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Environmental Biology  
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Prerequisites: Open to all students
Level: 11th or 12th grade
Credits: 1– vocational
Additional: This course is one year in length.
Upon successful completion with a D or higher, 1 graduation credit will be awarded.
This course will count towards required science credit for graduation.

Course Description

Environmental Science examines the complexity of relationships found throughout the natural environment. The impact of plant and animal production practices on the environment and the adoption of practices leading to improved air, land, and water quality are investigated. Furthermore, students will examine past and current human interaction with the environment. Topic clusters in this course include an introduction to environmental science & natural resources, ecology, southern Illinois ecology, populations, soil & water conservation, mineral & energy resources, agricultural & environmental policy, and fish & wildlife management.

  Course Objectives/Goals

  • Students will examine interrelationships found in the environment.
  • Students will be able to explain agricultural influences on the environment at the state, national, and global scale.
  • Students will explore potential careers in natural resources and environmental science.
  • Students will be able to understand and apply practices in managing air, soil, and water conservation.
  • Students will be able to describe prairie, timber, & wetland ecosystems.
  • Students will design, construct, and manage habitat areas for southern Illinois wildlife.
  • Students will be able to discuss agricultural and environmental policies and their role in environmental health.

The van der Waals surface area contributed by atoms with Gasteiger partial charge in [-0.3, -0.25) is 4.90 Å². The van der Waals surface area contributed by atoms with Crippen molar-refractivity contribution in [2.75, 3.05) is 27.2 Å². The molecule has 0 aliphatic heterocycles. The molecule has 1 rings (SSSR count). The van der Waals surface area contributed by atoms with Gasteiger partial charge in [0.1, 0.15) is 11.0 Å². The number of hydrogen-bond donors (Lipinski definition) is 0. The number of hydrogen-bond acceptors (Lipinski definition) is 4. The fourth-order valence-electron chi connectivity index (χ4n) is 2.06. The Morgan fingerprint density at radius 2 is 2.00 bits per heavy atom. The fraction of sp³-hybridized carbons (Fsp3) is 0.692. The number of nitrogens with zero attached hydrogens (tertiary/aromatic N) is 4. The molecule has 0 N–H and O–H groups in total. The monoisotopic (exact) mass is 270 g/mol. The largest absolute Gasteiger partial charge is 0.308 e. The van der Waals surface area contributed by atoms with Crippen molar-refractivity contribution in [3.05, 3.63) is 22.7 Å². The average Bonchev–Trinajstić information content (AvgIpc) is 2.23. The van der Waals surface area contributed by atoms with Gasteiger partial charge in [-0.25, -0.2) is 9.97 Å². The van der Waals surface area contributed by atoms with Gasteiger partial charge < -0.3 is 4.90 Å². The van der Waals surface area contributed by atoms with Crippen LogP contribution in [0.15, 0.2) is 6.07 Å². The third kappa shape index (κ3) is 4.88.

• Students will develop and maintain a Supervised Agricultural Experience (Science Experiment) that pertains to natural resources & environmental interest.
  •   Student Expectations

    It is important that students in this class keep an open mind and respect the differences in student ability, backgrounds and beliefs. All students are expected to come to class on time, be prepared, and participate on a daily basis. Students will be expected to follow all rules listed and described in the Steeleville High School Student Handbook. It is expected that students wear appropriate attire (safety glasses, closed-toe shoes, protective clothing, etc.) during shop/outside work.

    Teaching Methods

    Environmental Science is a course taught through a wide variety of teaching methods, but with a dominant focus through hands-on learning. Students will learn through class lecture, small group discussion, class debate, laboratory exercises, video, readings, independent study, games, guest speakers, and both individual and group projects.  

    Assessments

    Students will be assessed through regular completion of homework, projects, class participation, and labs. Quizzes will assess students throughout each unit and a test will be given upon completion of each unit.

    Grading Policy

    The grading procedure for this class will be out of 100% and will be based upon a standard point system (points earned/total points). A rough estimate of point dispersal can be seen below.

    Quizzes 20% Participation 10%

    Homework 20% Labs & Projects 25%

    Tests 25%

    The school’s standard grading scale will be used in the class

    A 90% - 100% B 80- 90% C 70%-80%

    D 60%-70% F <60%

      Missed/Late Work

    Late homework assignments will automatically be dropped 25%, unless prior arrangements have been made or the missed assignment was due to an excused absence. Missed quizzes or tests due to an unexcused absence will result in a zero. Make-up dates will be allowed for all quizzes and tests missed due to an excused absence.

    Academic Honesty

    Academic integrity is a vital component for individual success within Steeleville’s Agriculture Department. Plagiarism and cheating by any student will result in a zero for the grade of the assignment and will follow punishment described in the student handbook.

    Text

    A variety of text material will be given in this course. The primary text material will be the textbook Environmental Science 2004, written by Karen Arms. In addition, MyCaert Agriculture Education State Curriculum readings will be provided. Text material will also include, but is not limited to, various textbook chapters, newspaper clippings, pamphlets, Internet articles, news articles, and short narrative briefs.

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